3.6. Effects of PCA on Apoptotic Factors in the p66shc Signaling Pathway

Several studies have shown that p66shc is a critical apoptotic component in a variety of pathophysiological processes. For example, high glucose levels induced greater caspase-3 activation in empty vector cells than in p66shc knockdown cells [34]. In the present study, intestinal I/R resulted in a significant increase in the intestine and liver cleaved-caspase-3 expression as compared to the sham-operated group, while PCA pretreatment prevented the intestinal I/R-induced increase of cleaved-caspase-3 expression. Moreover, expression of the antiapoptotic factor Bcl-xL in the intestine and liver was restrained because of intestinal I/R. However, PCA pretreatment markedly enhanced expression of Bcl-xL compared with the I/R group (Figure 6).

4. Discussion

Intestinal I/R, which is thought to be a triggering event in the development of local and distant organ dysfunction, remains a critical problem [35]. Multiple organ failure, particularly remote liver injury, is a recurrent complication of intestinal I/R injury and contributes to its high morbidity and mortality [9, 1113]. In this study, we determined the effect of PCA on intestinal I/R injury and secondary severe liver injury mediated by p66shc suppression. Since PCA is commonly used as an antioxidative and stress-protective agent during multiple pathophysiological processes [2628], we examined the protective effect of this agent during these processes. This study demonstrated that PCA pretreatment significantly attenuated intestinal I/R induced local intestine and remote liver morphological damage, oxidative stress response, systemic inflammation, and hepatic dysfunction, all of which resulted in improvement of the morbid state. Our results also demonstrated that PCA pretreatment had significant restraining effects on p66shc mRNA expression and protein phosphorylation after intestinal I/R in the intestine and liver, accompanied by p66shc-related oxidative stress regulators and apoptotic protein alteration.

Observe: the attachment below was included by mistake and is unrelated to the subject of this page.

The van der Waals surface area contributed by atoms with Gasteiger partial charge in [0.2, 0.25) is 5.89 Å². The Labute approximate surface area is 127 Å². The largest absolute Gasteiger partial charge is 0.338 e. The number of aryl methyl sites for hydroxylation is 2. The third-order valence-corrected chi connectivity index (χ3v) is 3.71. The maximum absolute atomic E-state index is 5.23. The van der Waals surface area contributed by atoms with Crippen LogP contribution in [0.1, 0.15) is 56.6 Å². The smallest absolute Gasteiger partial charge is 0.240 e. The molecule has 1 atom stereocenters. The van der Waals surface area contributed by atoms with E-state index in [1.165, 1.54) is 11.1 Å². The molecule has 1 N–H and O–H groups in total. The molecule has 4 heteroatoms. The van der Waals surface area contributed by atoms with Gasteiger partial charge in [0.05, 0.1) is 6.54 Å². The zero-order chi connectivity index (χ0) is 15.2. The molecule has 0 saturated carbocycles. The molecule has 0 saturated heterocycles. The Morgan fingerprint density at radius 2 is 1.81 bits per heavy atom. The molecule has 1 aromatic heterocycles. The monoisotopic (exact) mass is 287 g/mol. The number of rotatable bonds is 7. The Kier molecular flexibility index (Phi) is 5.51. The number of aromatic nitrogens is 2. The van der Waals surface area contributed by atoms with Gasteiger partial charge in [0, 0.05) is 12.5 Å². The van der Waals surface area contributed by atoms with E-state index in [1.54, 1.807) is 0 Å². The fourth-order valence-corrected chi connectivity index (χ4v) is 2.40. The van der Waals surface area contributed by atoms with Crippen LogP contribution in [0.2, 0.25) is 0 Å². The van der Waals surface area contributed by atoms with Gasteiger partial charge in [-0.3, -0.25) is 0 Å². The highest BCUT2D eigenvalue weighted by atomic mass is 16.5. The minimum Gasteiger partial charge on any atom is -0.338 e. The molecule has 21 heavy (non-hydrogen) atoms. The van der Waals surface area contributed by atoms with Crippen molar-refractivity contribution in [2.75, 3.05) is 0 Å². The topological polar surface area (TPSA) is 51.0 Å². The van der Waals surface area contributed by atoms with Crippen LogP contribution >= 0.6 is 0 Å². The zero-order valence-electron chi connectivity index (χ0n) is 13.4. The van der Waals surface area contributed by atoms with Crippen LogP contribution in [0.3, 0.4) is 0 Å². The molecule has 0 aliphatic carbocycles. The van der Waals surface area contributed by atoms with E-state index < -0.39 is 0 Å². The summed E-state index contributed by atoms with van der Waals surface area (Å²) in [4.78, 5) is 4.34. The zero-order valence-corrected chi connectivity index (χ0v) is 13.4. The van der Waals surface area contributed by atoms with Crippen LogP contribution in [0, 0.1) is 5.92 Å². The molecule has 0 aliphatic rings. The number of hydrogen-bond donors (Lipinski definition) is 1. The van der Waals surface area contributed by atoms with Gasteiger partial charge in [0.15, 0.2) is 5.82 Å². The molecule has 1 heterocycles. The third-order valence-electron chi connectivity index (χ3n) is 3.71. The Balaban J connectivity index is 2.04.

A number of changes may occur in the intestinal mucosa and hepatocytes after acute intestinal I/R, leading to intestinal barrier dysfunction, bacterial translocation, systemic inflammation, and accompanying hypohepatia [8, 9, 11, 12]. In the present study, our results indicated that severe intestinal mucosal lesions and hepatic cell damage occurred after intestinal I/R, whereas PCA pretreatment significantly decreased these negative changes. This suggests that PCA can improve morphological alterations in the intestinal mucosa and hepatocytes in a murine model of intestinal I/R.